July 12, 2019 - 4:25 pm
NEPHI, Utah (AP) — The wide metal barn on the Utah alfalfa farm owned by Russell and Diane Jones will host their youngest son's wedding next month. By September, they hope the structure will be full of marijuana plants. The Joneses are fourth-generation farmers, members of The Church of Jesus...
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Dr. Nora Volkow, director of the National Institute on Drug Abuse, works in the MRI lab at the National Institutes of Health’s research hospital in Bethesda, Md., on Thursday May 16, 2019. Volkow is studying how anti-addiction medicines work inside the brains of people undergoing treatment for opioid abuse. In the background are NIH neuroimaging specialists Dana Feldman and Danielle Kroll. (AP Photo/Carolyn Kaster)
July 09, 2019 - 11:49 am
BETHESDA, Md. (AP) — Lying inside a scanner, the patient watched as pictures appeared one by one: A bicycle. A cupcake. Heroin. Outside, researchers tracked her brain's reactions to the surprise sight of the drug she'd fought to kick. Government scientists are starting to peek into the brains of...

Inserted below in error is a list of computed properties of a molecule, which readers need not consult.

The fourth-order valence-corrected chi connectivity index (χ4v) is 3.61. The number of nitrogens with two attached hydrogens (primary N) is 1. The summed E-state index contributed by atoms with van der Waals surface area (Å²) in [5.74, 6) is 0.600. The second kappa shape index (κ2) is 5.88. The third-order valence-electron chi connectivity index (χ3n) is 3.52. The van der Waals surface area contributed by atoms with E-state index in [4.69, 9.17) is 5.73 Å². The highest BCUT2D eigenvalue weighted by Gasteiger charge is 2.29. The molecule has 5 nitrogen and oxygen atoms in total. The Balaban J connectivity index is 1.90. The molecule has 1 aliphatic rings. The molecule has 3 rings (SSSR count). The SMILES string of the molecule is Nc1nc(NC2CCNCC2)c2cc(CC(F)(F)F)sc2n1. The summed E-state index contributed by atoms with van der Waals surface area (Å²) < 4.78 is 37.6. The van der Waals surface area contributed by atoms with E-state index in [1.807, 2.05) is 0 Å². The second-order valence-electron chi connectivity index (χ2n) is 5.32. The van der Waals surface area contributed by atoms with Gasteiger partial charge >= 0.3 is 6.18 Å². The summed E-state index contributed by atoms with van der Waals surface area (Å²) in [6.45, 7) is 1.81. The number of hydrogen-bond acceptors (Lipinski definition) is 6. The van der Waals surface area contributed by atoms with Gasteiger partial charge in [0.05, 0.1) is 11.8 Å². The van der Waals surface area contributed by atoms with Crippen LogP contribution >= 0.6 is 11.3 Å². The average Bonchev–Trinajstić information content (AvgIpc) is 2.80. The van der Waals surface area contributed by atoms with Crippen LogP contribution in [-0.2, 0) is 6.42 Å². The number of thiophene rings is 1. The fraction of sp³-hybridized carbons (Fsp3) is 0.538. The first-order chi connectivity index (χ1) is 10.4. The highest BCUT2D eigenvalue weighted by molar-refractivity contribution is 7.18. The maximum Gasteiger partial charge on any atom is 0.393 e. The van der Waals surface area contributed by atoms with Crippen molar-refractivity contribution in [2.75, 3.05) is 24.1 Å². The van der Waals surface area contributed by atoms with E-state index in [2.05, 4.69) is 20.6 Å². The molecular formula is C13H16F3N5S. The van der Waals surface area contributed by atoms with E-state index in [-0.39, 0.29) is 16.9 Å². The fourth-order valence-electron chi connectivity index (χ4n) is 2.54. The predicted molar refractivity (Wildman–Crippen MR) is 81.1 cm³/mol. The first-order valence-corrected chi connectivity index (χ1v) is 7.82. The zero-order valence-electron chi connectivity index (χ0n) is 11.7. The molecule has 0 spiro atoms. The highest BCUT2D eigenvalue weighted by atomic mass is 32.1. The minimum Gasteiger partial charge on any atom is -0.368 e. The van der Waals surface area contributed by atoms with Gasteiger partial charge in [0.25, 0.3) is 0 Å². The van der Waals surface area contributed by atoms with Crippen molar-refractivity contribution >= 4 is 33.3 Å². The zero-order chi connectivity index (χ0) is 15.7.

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FILE - In this Wednesday, May 29, 2019 file photo, Oklahoma Attorney General Mike Hunter, center, watches a video deposition with attorneys Michael Burrage, left and Brad Beckworth, right, in Norman, Okla., during Oklahoma's trial against drugmakers blamed for contributing to the opioid crisis. Hunter has secured about $355 million from two groups of defendant drug makers in the state's lawsuit against opioid manufacturers, and he's trying to make the case in court that even more money should come Oklahoma's way. (AP Photo/Sue Ogrocki, File)
July 04, 2019 - 11:42 am
NORMAN, Okla. (AP) — So far, Oklahoma Attorney General Mike Hunter has secured about $355 million from two groups of defendant drugmakers in the state's lawsuit against opioid manufacturers, and he's trying to make the case that even more money should come Oklahoma's way in the first such state...